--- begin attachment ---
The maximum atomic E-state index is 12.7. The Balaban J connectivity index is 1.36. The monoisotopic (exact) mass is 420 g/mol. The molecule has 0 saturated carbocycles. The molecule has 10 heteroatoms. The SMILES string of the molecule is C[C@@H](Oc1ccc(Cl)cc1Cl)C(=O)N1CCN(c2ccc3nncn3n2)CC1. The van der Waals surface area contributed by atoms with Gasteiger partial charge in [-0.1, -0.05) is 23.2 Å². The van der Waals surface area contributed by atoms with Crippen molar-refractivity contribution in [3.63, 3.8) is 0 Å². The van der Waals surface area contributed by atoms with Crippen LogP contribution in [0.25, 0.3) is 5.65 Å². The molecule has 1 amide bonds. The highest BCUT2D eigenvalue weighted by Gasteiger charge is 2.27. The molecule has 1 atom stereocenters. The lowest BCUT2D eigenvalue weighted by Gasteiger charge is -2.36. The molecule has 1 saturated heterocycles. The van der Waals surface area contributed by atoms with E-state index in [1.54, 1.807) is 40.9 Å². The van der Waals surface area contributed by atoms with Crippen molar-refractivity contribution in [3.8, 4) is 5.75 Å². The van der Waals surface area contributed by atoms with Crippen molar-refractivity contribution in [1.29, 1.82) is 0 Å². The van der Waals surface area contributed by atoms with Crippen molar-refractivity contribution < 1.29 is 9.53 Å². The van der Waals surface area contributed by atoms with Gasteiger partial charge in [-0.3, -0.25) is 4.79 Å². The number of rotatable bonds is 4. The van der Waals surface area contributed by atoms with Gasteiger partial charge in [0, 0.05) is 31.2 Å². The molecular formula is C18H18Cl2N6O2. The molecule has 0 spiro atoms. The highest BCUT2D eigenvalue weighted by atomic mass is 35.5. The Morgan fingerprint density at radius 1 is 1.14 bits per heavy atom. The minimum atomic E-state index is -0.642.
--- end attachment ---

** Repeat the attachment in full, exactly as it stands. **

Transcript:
The maximum atomic E-state index is 12.7. The Balaban J connectivity index is 1.36. The monoisotopic (exact) mass is 420 g/mol. The molecule has 0 saturated carbocycles. The molecule has 10 heteroatoms. The SMILES string of the molecule is C[C@@H](Oc1ccc(Cl)cc1Cl)C(=O)N1CCN(c2ccc3nncn3n2)CC1. The van der Waals surface area contributed by atoms with Gasteiger partial charge in [-0.1, -0.05) is 23.2 Å². The van der Waals surface area contributed by atoms with Crippen molar-refractivity contribution in [3.63, 3.8) is 0 Å². The van der Waals surface area contributed by atoms with Crippen LogP contribution in [0.25, 0.3) is 5.65 Å². The molecule has 1 amide bonds. The highest BCUT2D eigenvalue weighted by Gasteiger charge is 2.27. The molecule has 1 atom stereocenters. The lowest BCUT2D eigenvalue weighted by Gasteiger charge is -2.36. The molecule has 1 saturated heterocycles. The van der Waals surface area contributed by atoms with E-state index in [1.54, 1.807) is 40.9 Å². The van der Waals surface area contributed by atoms with Crippen molar-refractivity contribution in [3.8, 4) is 5.75 Å². The van der Waals surface area contributed by atoms with Crippen molar-refractivity contribution in [1.29, 1.82) is 0 Å². The van der Waals surface area contributed by atoms with Crippen molar-refractivity contribution < 1.29 is 9.53 Å². The van der Waals surface area contributed by atoms with Gasteiger partial charge in [-0.3, -0.25) is 4.79 Å². The number of rotatable bonds is 4. The van der Waals surface area contributed by atoms with Gasteiger partial charge in [0, 0.05) is 31.2 Å². The molecular formula is C18H18Cl2N6O2. The molecule has 0 spiro atoms. The highest BCUT2D eigenvalue weighted by atomic mass is 35.5. The Morgan fingerprint density at radius 1 is 1.14 bits per heavy atom. The minimum atomic E-state index is -0.642.